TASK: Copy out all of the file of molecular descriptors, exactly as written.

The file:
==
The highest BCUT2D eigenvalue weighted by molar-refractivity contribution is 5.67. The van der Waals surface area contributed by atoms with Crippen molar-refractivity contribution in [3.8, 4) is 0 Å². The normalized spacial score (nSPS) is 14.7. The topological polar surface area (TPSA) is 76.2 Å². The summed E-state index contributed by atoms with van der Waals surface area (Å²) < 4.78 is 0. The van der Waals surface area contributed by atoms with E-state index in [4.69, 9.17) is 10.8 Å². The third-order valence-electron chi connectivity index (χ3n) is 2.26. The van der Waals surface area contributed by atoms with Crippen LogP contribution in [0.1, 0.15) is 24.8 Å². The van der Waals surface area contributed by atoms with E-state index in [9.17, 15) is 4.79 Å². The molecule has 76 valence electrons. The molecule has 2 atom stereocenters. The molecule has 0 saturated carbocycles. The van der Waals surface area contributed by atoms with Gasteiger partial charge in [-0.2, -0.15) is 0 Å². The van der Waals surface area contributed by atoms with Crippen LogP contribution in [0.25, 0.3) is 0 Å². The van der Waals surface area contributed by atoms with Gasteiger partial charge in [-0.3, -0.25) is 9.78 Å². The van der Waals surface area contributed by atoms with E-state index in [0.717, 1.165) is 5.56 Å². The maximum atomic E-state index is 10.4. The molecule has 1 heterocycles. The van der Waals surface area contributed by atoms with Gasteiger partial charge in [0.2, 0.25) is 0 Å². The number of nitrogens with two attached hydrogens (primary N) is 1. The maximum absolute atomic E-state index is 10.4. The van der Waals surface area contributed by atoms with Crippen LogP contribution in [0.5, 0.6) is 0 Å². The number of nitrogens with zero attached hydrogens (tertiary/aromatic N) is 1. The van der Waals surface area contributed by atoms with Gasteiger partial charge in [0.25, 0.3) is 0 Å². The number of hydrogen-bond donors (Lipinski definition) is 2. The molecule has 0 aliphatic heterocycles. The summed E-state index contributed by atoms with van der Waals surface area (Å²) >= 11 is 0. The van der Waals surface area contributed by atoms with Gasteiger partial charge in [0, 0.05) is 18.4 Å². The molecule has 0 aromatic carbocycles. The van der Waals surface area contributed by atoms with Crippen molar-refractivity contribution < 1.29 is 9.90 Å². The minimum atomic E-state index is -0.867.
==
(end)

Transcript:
The highest BCUT2D eigenvalue weighted by molar-refractivity contribution is 5.67. The van der Waals surface area contributed by atoms with Crippen molar-refractivity contribution in [3.8, 4) is 0 Å². The normalized spacial score (nSPS) is 14.7. The topological polar surface area (TPSA) is 76.2 Å². The summed E-state index contributed by atoms with van der Waals surface area (Å²) < 4.78 is 0. The van der Waals surface area contributed by atoms with E-state index in [4.69, 9.17) is 10.8 Å². The third-order valence-electron chi connectivity index (χ3n) is 2.26. The van der Waals surface area contributed by atoms with Crippen LogP contribution in [0.1, 0.15) is 24.8 Å². The van der Waals surface area contributed by atoms with E-state index in [9.17, 15) is 4.79 Å². The molecule has 76 valence electrons. The molecule has 2 atom stereocenters. The molecule has 0 saturated carbocycles. The van der Waals surface area contributed by atoms with Gasteiger partial charge in [-0.2, -0.15) is 0 Å². The van der Waals surface area contributed by atoms with Crippen LogP contribution in [0.25, 0.3) is 0 Å². The van der Waals surface area contributed by atoms with Gasteiger partial charge in [-0.3, -0.25) is 9.78 Å². The van der Waals surface area contributed by atoms with E-state index in [0.717, 1.165) is 5.56 Å². The maximum atomic E-state index is 10.4. The molecule has 1 heterocycles. The van der Waals surface area contributed by atoms with Gasteiger partial charge in [0.2, 0.25) is 0 Å². The number of nitrogens with two attached hydrogens (primary N) is 1. The maximum absolute atomic E-state index is 10.4. The van der Waals surface area contributed by atoms with Crippen LogP contribution in [0.5, 0.6) is 0 Å². The number of nitrogens with zero attached hydrogens (tertiary/aromatic N) is 1. The van der Waals surface area contributed by atoms with Gasteiger partial charge in [0.25, 0.3) is 0 Å². The number of hydrogen-bond donors (Lipinski definition) is 2. The molecule has 0 aliphatic heterocycles. The summed E-state index contributed by atoms with van der Waals surface area (Å²) >= 11 is 0. The van der Waals surface area contributed by atoms with Gasteiger partial charge in [0, 0.05) is 18.4 Å². The molecule has 0 aromatic carbocycles. The van der Waals surface area contributed by atoms with Crippen molar-refractivity contribution < 1.29 is 9.90 Å². The minimum atomic E-state index is -0.867.